Hello folks,

I guess I never shared it but recently I was into researching and finding out about AI, especially Neural Networks.

Firstly inspired by Creatures (watch this video: https://www.youtube.com/watch?v=Y-6DzI-krUQ&t=372s) I came up with the idea of creating a Neural Network plus environment. Starting point was this implementation https://github.com/NMZivkovic/SimpleNeuralNetworkInCSharp.

Creatures AI

There are plenty of sources for detailed knowledge about how Creatures worked, for a very good reference I used

  • https://creatures.fandom.com/wiki/Concept_lobe
  • http://double.nz/creatures/brainlobes/lobes.htm#lobe7
    First link is not very detailed but giving a good overview while as Mr Double in the second link clearly understands how Creatures works. On the other hand side, the interesting parts around the concept lobe are missing and the internet is not full of this kind of information in the year 2023 / I was too lazy to look it up yet.
    At the very high level summary, the Agents in the Computer Game Creatures use a simplified four-layer neural network which is sized and arranged due to the limitations of the past time when the game has been created. However, the intelligent approach to these shortcomings provided a still very detailed and yet complex to understand ecosystem, even more when several people are forced to re-engineer it.

Neural Networks

A neural network is basically a system of computer objects re-enacting a brain-like structure. In a brain, Neuron Cells are interconnected with Synapses, this is also simulated with a neural network. Each Neuron is doing basically checking the input on a given function and then signalling 0 or 1 on the outputs, activated or not activated.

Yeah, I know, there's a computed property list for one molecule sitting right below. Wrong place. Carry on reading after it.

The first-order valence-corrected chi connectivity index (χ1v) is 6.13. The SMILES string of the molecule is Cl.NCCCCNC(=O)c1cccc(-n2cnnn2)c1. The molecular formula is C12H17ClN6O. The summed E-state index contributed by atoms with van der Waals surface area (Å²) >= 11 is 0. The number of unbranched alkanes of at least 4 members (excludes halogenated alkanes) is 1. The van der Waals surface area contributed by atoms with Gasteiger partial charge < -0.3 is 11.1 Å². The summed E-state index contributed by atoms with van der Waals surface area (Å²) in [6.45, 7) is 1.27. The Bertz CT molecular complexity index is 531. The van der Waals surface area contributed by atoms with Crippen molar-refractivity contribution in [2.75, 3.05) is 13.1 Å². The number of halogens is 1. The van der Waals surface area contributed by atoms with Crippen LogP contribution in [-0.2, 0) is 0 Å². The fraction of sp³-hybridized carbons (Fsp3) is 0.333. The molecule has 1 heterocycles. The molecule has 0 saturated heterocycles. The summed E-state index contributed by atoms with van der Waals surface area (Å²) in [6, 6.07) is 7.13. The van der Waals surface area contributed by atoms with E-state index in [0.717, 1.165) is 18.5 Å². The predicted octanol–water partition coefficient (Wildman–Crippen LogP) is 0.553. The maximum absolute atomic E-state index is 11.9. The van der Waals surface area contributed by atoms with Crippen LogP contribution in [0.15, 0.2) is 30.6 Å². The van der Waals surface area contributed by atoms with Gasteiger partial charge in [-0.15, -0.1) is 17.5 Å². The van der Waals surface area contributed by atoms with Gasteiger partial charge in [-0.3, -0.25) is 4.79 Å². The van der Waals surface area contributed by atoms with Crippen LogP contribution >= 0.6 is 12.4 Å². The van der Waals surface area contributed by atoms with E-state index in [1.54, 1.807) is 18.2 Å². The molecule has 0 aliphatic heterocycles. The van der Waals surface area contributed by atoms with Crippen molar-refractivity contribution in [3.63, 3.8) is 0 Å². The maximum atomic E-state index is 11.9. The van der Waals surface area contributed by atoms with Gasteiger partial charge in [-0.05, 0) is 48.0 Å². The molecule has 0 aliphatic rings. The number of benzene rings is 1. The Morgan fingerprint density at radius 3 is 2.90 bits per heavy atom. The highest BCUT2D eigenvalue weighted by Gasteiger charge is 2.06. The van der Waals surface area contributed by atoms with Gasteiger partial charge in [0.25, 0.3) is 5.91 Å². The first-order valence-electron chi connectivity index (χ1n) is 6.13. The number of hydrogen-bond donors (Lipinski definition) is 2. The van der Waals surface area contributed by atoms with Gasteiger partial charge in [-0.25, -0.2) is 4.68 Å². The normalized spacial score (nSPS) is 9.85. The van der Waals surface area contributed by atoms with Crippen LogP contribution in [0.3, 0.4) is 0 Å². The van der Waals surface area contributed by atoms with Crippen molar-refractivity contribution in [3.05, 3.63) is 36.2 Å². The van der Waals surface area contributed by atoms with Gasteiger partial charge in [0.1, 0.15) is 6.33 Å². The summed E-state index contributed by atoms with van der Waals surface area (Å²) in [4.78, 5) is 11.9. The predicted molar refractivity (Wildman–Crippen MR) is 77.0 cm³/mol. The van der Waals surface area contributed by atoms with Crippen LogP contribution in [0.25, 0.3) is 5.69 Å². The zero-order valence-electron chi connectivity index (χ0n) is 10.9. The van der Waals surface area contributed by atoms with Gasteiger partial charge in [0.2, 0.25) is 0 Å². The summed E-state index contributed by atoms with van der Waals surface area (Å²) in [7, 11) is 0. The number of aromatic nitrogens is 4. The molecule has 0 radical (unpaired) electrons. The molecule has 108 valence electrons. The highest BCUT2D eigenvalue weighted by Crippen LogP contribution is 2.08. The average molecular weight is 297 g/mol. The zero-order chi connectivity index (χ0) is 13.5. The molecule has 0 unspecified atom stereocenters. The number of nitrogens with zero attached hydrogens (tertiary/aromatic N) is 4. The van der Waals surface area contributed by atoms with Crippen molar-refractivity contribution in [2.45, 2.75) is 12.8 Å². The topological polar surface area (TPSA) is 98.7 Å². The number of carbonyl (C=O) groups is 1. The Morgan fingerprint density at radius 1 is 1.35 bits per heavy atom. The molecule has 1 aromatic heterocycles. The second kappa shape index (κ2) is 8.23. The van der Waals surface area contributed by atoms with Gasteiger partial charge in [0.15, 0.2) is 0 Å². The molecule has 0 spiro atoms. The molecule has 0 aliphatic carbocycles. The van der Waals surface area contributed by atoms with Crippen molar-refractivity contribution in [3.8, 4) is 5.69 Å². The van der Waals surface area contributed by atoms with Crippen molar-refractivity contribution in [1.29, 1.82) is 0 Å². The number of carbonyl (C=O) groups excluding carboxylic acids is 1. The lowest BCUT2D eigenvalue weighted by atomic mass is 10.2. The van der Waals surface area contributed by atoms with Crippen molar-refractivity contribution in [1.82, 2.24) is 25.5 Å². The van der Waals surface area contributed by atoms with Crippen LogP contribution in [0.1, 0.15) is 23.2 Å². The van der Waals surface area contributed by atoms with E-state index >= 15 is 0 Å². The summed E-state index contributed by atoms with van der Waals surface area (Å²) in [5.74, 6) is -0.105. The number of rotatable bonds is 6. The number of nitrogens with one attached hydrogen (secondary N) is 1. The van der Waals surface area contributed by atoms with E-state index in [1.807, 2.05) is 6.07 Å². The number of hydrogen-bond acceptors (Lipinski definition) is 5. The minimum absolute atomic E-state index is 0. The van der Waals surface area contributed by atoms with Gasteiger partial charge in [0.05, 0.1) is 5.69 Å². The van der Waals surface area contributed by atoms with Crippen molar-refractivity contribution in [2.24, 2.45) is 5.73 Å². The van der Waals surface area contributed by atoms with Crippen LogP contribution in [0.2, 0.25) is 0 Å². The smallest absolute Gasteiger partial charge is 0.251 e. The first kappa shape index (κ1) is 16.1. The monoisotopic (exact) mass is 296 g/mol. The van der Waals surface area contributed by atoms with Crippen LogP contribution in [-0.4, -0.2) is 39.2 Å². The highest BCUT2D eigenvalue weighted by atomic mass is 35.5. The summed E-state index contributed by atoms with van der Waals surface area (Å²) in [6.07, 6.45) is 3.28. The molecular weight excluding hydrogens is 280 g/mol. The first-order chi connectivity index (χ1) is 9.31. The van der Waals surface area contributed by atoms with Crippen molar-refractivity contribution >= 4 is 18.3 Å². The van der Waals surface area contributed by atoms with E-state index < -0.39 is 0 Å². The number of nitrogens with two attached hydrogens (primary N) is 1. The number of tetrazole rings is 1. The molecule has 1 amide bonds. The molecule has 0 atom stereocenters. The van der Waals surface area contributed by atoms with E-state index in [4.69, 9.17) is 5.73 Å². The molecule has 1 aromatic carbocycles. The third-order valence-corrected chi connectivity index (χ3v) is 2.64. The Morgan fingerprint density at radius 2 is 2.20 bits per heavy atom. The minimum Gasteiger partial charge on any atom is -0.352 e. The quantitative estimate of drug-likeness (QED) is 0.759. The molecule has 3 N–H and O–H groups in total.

graph LR
    A[Neuron] --> B[Neuron]
    B --> C[Neuron]
    D[Neuron] --> B
    A --> E[Neuron]
    A --> F[Neuron]
    D --> G[Neuron]
    E --> H[Neuron]
    E --> C
    F --> H
    G --> C

What looks a bit chaotic is basically a three-layer neural network. On the left hand side you see the two input neurons, and on the right hand side you see two output neurons. Everything in between is called 'hidden layer(s)', in this case one.
The input neurons are linked to input variables for the neural network, like

  • own health
  • hunger
  • need for sleep
    , while the output neurons are the result of the decision making process, like
  • heal yourself
  • eat
  • go to bed
    , and the likes.
    In the Creatures case, some input neurons are wired to e.g. objects, and if the Agent approaches an object, the specific neuron is triggered. When the decision making process is done, a possible reault for the output neurons could be 'take object', as it turns out to be interesting or necessary or just because the agent got positive feedback the last time it did that.

In my personal opinion, AI and its environment need to be split into their usage and less into technology. I tested some models which follow a strict line, which in short, can be reduced to a flow of three steps:

graph LR
    A[Input] --> B[Decision]
    B --> C[Action]

An AI controlled entity needs to be able to receive and analyse input (e.g. positions, world, own parameters like health), needs to take a decision based on those and then start an action (shoot, start a certain behaviour like follow, etc). Then an approximate simulation of entities can be approached.